The effects of those players, their responses, the dynamic equilibrium in which they act upon each other is that from which that sound emerged…The musicality that resulted feels like meaningful, communicative sound, as if it’s a sound of the climate from within its codes or structures, or mind, and not merely its material effects, the winds, the ice sheets aching, or the torrents of waves, to which we have become accustomed … How, then does one respond?’

key words: Bruno Latour, Aristotle, ethics, Gregory Bateson

at Living Landscapes, Aberystwyth University 2009

Culture and Climate Change: podcasts and publication


panel left to right: Prof. Diana Liverman, Dr. Wallace Heim, Quentin Cooper (chair), Siobhan Davies CBE, Prof. Nigel Clark (not pictured).

Quentin Cooper:  How much an impact has culture had on politicians, policymakers and others with the power to make a difference?

Wallace Heim:   Part of me wants to say that’s the wrong question. Of course you want the arts to influence everything but that’s a very instrumental view of the arts. If you start with that premise, you’re going to get a very different kind of artistic and cultural response. You’re going to ask for education, you’re going to ask for impact, you’re going to ask for all those things that policymakers can hold on to. I’d rather give policymakers something they can’t hold on to.

A project of the Open University OpenSpace Research Centre and the Ashden Trust

Oxford 2011

Investigating the Aesthetics of Ecological Design and Eco-Scenography

‘I have this idea that before too long, the arguments will not be about how to green the theatre, how to convince people to use less energy, how to make productions, buildings and transport less intensive in their uses of carbon. The arguments will flip. And the convincing – at least on materials and energy – will be going the other way. Those who want massive spectacles, world tours, and blazing lights will have to openly justify and account for those excessive drains. Theatre and performance will have changed. And it will looked changed.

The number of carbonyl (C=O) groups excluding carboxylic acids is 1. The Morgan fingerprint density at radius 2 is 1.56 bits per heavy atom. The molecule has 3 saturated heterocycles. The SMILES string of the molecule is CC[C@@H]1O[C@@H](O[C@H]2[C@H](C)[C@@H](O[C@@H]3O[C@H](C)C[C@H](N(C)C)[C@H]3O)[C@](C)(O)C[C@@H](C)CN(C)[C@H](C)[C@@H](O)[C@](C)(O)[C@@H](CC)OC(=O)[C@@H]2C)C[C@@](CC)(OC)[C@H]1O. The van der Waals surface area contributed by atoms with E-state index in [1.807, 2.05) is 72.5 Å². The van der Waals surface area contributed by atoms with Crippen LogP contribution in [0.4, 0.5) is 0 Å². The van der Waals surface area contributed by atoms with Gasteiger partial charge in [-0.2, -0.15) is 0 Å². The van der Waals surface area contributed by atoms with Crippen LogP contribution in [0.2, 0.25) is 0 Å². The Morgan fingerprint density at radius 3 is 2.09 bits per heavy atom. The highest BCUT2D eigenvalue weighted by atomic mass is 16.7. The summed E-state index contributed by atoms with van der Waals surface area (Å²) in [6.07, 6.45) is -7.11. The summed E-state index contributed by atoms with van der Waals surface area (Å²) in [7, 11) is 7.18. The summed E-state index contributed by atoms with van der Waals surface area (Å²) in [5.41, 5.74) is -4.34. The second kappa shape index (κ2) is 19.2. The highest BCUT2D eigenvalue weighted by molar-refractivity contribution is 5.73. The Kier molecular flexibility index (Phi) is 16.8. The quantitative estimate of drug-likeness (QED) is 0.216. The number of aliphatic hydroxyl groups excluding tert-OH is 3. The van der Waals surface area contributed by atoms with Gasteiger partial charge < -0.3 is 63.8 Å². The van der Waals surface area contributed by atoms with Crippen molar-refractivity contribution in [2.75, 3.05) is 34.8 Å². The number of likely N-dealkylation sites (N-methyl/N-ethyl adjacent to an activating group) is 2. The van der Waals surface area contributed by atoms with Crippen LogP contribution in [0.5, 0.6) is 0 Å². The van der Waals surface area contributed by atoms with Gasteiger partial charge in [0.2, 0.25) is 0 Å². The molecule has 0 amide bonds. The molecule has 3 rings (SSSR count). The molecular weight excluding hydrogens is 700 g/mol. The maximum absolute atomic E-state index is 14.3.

Theatre is always changing, with new technologies and with new versions of what constitutes the human – what we think the human is.

I’ll talk about two of the ways that ecological ideas interact with aesthetics –

Firstly, To talk about conventions is to talk about relations between systems of ideas, to talk about breaks and revolts, about habits and about the power of the artist. It is to talk about social power, the tacit everyday kind and the institutional kind. It is to talk about what suddenly can be heard, when the convention breaks and what previously has been allowed to be heard goes stale, and what needs to be heard and seen comes into being, and is able to be sensed. And this changes – changes the public realm, the public space, the space of theatre…So to talk about aesthetic conventions is also to talk about politics.

Secondly, matter. Materials have histories. They pass through a production and move along – which they do whether they are considered waste to begin with, or are relatively new materials, whether they are used again in some way or sent to landfill to continue their history there. They are in movement, and in the brief moment of performance, they have a meaning, in that field of engagement. In performance, what is the balance between the agency of matter – as waste – and the intentions, force and design of the artist? To talk about matter is to talk about consequences, transformations and relations over time….So to talk about the aesthetics of matter is also to talk about ethics’.

at ‘People, Profit, Planet’ at World Stage Design, Cardiff 2013